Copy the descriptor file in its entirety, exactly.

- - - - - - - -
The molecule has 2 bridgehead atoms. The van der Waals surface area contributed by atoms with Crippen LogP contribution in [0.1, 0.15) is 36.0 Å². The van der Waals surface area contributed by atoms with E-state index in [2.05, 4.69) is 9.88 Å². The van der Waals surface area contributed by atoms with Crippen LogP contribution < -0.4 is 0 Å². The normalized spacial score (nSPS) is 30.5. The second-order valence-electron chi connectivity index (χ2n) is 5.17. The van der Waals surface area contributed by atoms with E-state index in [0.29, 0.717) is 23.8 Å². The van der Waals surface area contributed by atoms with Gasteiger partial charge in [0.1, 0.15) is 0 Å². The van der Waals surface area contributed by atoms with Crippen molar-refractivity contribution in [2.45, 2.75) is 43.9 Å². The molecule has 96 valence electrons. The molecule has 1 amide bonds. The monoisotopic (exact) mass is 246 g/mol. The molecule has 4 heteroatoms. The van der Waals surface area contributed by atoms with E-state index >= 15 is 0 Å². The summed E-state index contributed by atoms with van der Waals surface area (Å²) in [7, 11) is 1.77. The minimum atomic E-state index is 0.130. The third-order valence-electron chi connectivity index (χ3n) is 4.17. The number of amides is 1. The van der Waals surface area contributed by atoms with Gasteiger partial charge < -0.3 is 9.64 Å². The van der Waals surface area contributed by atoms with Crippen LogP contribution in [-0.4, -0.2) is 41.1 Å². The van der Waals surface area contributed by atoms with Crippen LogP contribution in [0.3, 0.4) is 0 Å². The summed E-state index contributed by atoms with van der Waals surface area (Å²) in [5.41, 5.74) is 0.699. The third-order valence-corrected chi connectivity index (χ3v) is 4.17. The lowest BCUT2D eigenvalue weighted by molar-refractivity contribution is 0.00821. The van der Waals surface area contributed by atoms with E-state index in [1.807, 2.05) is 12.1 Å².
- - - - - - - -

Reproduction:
The molecule has 2 bridgehead atoms. The van der Waals surface area contributed by atoms with Crippen LogP contribution in [0.1, 0.15) is 36.0 Å². The van der Waals surface area contributed by atoms with E-state index in [2.05, 4.69) is 9.88 Å². The van der Waals surface area contributed by atoms with Crippen LogP contribution < -0.4 is 0 Å². The normalized spacial score (nSPS) is 30.5. The second-order valence-electron chi connectivity index (χ2n) is 5.17. The van der Waals surface area contributed by atoms with E-state index in [0.29, 0.717) is 23.8 Å². The van der Waals surface area contributed by atoms with Gasteiger partial charge in [0.1, 0.15) is 0 Å². The van der Waals surface area contributed by atoms with Crippen molar-refractivity contribution in [2.45, 2.75) is 43.9 Å². The molecule has 96 valence electrons. The molecule has 1 amide bonds. The monoisotopic (exact) mass is 246 g/mol. The molecule has 4 heteroatoms. The van der Waals surface area contributed by atoms with E-state index >= 15 is 0 Å². The summed E-state index contributed by atoms with van der Waals surface area (Å²) in [7, 11) is 1.77. The minimum atomic E-state index is 0.130. The third-order valence-electron chi connectivity index (χ3n) is 4.17. The number of amides is 1. The van der Waals surface area contributed by atoms with Gasteiger partial charge < -0.3 is 9.64 Å². The van der Waals surface area contributed by atoms with Crippen LogP contribution in [-0.4, -0.2) is 41.1 Å². The van der Waals surface area contributed by atoms with Crippen LogP contribution in [0.3, 0.4) is 0 Å². The summed E-state index contributed by atoms with van der Waals surface area (Å²) in [5.41, 5.74) is 0.699. The third-order valence-corrected chi connectivity index (χ3v) is 4.17. The lowest BCUT2D eigenvalue weighted by molar-refractivity contribution is 0.00821. The van der Waals surface area contributed by atoms with E-state index in [1.807, 2.05) is 12.1 Å².